Microsoft Warns Users Not to Install Chrome Browser

John Lister's picture

Microsoft is asking users to think twice before installing browsers such as Firefox and Chrome. A "warning message" is being tested in Windows 10.

The message has been spotted by people in the Windows Insider program that lets them get early access to new features. The idea is to test the features on computers being used out in the 'real world' rather than in Microsoft labs.

One such user has posted a screenshot of a message that appeared when they attempted to install Mozilla's Firefox browser. It reads "You already have Microsoft Edge - the safer, faster browser for Windows 10."

Edge Portrayed As "Default"

The message then offers two button options: one in white writing on a blue background reading "Open Microsoft Edge" and one in black writing on a gray background reading "Install anyway". The design makes the former button appear to be the 'default' option.

There's also a link at the bottom of the message reading "Don't want to be warned in the future? Open settings." This brings up access to a setting for whether or not to receive app recommendations.

The user in question, Sean Hoffman, was not impressed, describing the message on Twitter as "slimy marketing cesspool crap." Other people with access to the Insider program have confirmed the message also appears when they attempt to install Google's Chrome web browser. (Source:

"Warning" May Be Excessive

Microsoft is certainly sailing close to the wind here. While it's debatable whether Edge is safer or faster than other browsers (the answer usually depends on the definition and the criteria used for testing), it's certainly pushing it to say users need what is described as a "warning" when they are trying to install legitimate, non-malicious software.

It's also a surprising move given that previous attempts to promote Microsoft's own browser - albeit in a more intrusive and arguably unfair way - have led to prolonged regulatory investigations.

Assuming Microsoft doesn't pull the warning, it will start appearing for all users once they install the next major Windows 10 Update, due next month. (Source:

What's Your Opinion?

Is Microsoft being reasonable by showing this warning screen? Does it have the right to ask people to think twice before installing a rival browser? Or is it a lot of fuss over nothing as it only takes one click to dismiss the message?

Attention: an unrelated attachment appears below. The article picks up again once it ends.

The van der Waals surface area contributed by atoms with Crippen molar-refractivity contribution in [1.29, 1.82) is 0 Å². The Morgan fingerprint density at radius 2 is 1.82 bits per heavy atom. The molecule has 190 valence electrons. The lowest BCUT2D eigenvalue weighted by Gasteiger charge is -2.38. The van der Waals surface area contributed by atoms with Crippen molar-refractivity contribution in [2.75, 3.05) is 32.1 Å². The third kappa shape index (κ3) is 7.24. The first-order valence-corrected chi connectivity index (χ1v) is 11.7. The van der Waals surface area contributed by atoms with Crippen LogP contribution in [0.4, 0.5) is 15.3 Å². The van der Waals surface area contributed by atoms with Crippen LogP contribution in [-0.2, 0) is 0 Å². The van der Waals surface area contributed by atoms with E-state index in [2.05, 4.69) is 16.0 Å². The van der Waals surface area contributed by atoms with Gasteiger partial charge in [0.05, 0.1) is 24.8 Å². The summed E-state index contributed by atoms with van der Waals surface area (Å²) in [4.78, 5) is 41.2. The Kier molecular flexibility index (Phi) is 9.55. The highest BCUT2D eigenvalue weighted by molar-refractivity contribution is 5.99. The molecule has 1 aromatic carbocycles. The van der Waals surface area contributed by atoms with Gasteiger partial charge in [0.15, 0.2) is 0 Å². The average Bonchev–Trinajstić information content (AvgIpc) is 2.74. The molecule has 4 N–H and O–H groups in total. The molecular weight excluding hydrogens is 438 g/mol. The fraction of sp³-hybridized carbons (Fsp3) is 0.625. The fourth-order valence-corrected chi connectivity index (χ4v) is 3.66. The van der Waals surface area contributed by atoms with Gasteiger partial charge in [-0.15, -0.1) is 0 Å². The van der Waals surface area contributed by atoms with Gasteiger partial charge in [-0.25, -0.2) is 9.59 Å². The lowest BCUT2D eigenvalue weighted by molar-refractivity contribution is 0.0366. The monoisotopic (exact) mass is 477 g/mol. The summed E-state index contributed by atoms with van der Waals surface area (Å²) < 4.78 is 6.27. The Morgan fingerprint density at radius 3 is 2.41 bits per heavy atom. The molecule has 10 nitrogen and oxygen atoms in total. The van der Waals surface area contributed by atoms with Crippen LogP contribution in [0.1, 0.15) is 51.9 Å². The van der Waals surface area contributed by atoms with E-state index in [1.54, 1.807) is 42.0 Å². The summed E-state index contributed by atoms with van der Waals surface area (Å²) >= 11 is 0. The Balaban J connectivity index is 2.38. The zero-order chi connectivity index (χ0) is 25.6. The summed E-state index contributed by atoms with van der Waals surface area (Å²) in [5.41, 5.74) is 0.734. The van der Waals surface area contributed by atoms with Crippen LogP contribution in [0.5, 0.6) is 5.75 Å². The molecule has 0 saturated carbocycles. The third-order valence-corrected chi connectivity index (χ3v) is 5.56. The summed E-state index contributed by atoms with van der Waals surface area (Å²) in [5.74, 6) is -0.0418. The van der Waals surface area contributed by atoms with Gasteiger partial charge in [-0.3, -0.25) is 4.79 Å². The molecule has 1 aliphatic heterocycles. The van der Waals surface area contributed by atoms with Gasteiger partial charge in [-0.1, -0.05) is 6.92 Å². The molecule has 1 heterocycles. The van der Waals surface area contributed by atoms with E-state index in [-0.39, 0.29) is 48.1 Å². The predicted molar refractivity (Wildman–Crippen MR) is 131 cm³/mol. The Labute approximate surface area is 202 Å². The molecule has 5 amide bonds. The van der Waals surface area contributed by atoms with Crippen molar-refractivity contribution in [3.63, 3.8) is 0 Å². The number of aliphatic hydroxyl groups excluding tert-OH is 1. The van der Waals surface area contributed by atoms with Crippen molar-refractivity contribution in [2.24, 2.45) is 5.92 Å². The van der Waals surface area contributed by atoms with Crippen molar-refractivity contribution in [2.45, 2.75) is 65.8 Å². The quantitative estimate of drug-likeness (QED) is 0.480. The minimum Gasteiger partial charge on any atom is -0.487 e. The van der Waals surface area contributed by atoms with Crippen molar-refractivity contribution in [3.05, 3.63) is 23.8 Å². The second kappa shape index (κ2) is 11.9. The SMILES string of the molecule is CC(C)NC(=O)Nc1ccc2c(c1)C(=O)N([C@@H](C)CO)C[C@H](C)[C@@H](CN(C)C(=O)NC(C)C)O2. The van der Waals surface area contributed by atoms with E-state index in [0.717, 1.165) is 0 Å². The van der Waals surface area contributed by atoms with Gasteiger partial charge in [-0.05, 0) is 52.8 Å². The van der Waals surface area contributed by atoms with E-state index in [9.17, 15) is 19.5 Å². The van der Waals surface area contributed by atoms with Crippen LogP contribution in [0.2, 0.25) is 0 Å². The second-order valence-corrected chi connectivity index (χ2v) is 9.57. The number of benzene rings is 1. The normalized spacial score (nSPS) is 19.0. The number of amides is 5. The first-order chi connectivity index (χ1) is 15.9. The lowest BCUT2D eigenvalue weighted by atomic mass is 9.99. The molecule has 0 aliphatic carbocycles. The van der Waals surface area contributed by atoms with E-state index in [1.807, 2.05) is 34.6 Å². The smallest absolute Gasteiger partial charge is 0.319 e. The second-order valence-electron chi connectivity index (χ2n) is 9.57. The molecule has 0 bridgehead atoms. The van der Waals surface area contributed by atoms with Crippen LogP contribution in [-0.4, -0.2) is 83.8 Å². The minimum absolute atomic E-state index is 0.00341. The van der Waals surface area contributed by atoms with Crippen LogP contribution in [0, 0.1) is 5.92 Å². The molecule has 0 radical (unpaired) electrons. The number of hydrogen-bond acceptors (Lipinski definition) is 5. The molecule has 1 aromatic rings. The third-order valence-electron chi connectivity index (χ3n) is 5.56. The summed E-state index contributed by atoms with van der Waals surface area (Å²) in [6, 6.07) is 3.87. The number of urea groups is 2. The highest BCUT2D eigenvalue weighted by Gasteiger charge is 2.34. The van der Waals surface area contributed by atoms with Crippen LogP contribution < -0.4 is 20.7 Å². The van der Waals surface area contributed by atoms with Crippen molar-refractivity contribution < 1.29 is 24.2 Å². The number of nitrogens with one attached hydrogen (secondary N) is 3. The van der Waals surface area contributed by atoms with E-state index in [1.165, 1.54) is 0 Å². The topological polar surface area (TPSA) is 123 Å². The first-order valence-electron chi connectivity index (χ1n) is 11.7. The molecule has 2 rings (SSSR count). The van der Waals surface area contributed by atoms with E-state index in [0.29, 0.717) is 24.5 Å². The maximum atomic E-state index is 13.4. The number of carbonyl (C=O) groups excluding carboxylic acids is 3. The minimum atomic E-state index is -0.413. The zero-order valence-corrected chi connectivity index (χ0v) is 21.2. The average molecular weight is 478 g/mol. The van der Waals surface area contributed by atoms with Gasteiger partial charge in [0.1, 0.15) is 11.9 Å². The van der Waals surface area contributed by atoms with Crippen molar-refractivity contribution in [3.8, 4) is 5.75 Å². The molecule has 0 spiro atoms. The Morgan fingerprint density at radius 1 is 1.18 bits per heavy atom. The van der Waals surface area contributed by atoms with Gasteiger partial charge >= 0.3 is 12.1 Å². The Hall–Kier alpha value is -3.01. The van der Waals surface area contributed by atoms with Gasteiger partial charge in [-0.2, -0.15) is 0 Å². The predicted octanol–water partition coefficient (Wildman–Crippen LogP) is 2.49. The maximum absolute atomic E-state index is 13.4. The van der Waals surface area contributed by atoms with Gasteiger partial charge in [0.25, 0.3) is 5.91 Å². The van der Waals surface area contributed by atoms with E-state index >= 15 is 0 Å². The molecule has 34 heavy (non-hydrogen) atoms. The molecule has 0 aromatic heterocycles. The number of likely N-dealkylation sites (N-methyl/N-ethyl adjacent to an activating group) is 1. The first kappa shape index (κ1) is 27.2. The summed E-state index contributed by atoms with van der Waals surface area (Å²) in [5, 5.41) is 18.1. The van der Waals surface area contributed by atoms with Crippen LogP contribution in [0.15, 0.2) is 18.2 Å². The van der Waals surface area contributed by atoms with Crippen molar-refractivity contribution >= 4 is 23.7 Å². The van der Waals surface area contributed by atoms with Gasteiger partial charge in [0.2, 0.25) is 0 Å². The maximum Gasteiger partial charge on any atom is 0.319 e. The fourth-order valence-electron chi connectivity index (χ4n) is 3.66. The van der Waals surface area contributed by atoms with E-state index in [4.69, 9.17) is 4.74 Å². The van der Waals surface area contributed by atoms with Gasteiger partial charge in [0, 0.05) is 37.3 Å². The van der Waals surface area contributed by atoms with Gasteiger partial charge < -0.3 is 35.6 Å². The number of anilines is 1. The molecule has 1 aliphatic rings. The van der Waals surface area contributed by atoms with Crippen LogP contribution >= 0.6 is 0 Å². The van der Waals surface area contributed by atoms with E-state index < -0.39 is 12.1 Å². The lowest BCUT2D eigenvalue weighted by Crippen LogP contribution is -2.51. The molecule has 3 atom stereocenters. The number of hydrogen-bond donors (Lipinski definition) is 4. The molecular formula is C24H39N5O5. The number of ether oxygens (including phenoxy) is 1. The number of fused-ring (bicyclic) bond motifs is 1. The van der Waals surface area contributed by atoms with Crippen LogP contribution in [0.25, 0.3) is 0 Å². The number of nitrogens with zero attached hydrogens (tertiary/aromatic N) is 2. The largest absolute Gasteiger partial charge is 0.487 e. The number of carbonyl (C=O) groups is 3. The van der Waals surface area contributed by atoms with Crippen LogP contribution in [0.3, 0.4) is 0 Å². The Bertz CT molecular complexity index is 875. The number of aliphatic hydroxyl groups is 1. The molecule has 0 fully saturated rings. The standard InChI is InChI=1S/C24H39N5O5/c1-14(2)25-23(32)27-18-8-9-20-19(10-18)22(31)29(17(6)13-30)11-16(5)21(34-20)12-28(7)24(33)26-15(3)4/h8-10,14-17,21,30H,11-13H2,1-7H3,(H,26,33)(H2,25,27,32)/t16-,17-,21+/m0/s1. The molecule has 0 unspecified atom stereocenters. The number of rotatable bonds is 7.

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Average: 4.5 (8 votes)


Dennis Faas's picture

Even more annoying are the Google-sponsored messages that appear whenever you go to to perform a search with either Edge, Firefox, or Internet Explorer.

Examples include: "Google recommends using Chrome. Try it?" or "Switch to Chrome. Hide annoying ads and protect against malware" or "Come here often? Make Google your home page". These messages appear on the top right of the screen every time I visit

Even if you click "No thanks" the message still comes up next time you visit This is incredibly annoying because it takes up part of the page each time and there is no way to shut it off.

Navy vet's picture

They already attempt to dissuade us when attempting to change any default program.

davolente_10330's picture

A damn cheek and infernal sauce. How dare they interrupt a perfectly legitimate installation? Reckon MS have stepped over the line this time. They are getting far too aggressive for my liking. It's MY PC and only I will decide what I want on it!

n7mpj's picture

As long as Microsoft Edge doesn't run my online gaming I'm not using it. AND it's not faster.

russell.donaldrussell_4813's picture

I'd like to suggest a warning that the computer contains an operating system called "Windows", and that there are faster and safer operating systems available so the computer should be returned to the retailer in exchange for one without "Windows" preinstalled.

brigadand's picture

Not a very big deal. I get worse than this every day.

Rusty's picture

This is indeed surprising after all the backlash Microsoft had in the past from doing something similar with Internet Explorer. Maybe this is different, but show me any compelling evidence that Microsoft Edge is the better and safer browser for Windows 10! Without that, this antic seems to me to be against the law. Internet Explorer certainly never proved to have any overall edge over the competition. So there’s no reason to think that Microsoft Edge ever will either. The whole Windows 10 upgrade coercion matter left me knowing that Microsoft doesn’t genuinely care about its customers. Google certainly doesn’t seem to either, but Chrome actually is a pretty good browser. I still use Firefox most of the time in Windows. However, I find for personal use, I only infrequently use Windows any more. I instead do quite a lot on my phone. Mobile Safari leaves something to be desired, but the way it is conveniently integrated into iOS, it doesn’t make much sense to use anything else. I wonder if that could in any way be shown to be illegal. It seems to be a similar phenomenon.

David's picture

Europe spanked M$ hard before, over their default browser installation. This seems to be the same problem in a shiny new coat. Maybe M$ could use another multi-billion dollar fine.

I blame Android though. Their model of "OS-as-ad-server" that we have subjected ourselves to has largely desensitized us to this sort of shenanigan, and Windows 10 is full of them.

Punk'd's picture

This article is old news. The idea was scrubbed: